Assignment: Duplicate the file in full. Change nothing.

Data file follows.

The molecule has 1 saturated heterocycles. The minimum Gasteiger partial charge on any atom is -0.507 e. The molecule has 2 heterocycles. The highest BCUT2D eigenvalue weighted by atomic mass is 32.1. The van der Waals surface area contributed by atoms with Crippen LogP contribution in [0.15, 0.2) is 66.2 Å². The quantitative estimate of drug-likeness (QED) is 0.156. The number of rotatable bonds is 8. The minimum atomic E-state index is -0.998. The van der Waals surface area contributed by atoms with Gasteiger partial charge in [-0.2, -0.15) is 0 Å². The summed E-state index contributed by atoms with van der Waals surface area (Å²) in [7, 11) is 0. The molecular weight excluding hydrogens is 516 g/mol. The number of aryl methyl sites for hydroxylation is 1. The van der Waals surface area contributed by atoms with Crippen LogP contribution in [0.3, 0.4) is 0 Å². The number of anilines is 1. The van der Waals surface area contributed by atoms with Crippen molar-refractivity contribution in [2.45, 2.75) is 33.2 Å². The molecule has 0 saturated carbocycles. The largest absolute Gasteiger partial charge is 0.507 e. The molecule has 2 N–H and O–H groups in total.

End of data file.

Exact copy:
The molecule has 1 saturated heterocycles. The minimum Gasteiger partial charge on any atom is -0.507 e. The molecule has 2 heterocycles. The highest BCUT2D eigenvalue weighted by atomic mass is 32.1. The van der Waals surface area contributed by atoms with Crippen LogP contribution in [0.15, 0.2) is 66.2 Å². The quantitative estimate of drug-likeness (QED) is 0.156. The number of rotatable bonds is 8. The minimum atomic E-state index is -0.998. The van der Waals surface area contributed by atoms with Gasteiger partial charge in [-0.2, -0.15) is 0 Å². The summed E-state index contributed by atoms with van der Waals surface area (Å²) in [7, 11) is 0. The molecular weight excluding hydrogens is 516 g/mol. The number of aryl methyl sites for hydroxylation is 1. The van der Waals surface area contributed by atoms with Crippen LogP contribution in [0.3, 0.4) is 0 Å². The number of anilines is 1. The van der Waals surface area contributed by atoms with Crippen molar-refractivity contribution in [2.45, 2.75) is 33.2 Å². The molecule has 0 saturated carbocycles. The largest absolute Gasteiger partial charge is 0.507 e. The molecule has 2 N–H and O–H groups in total.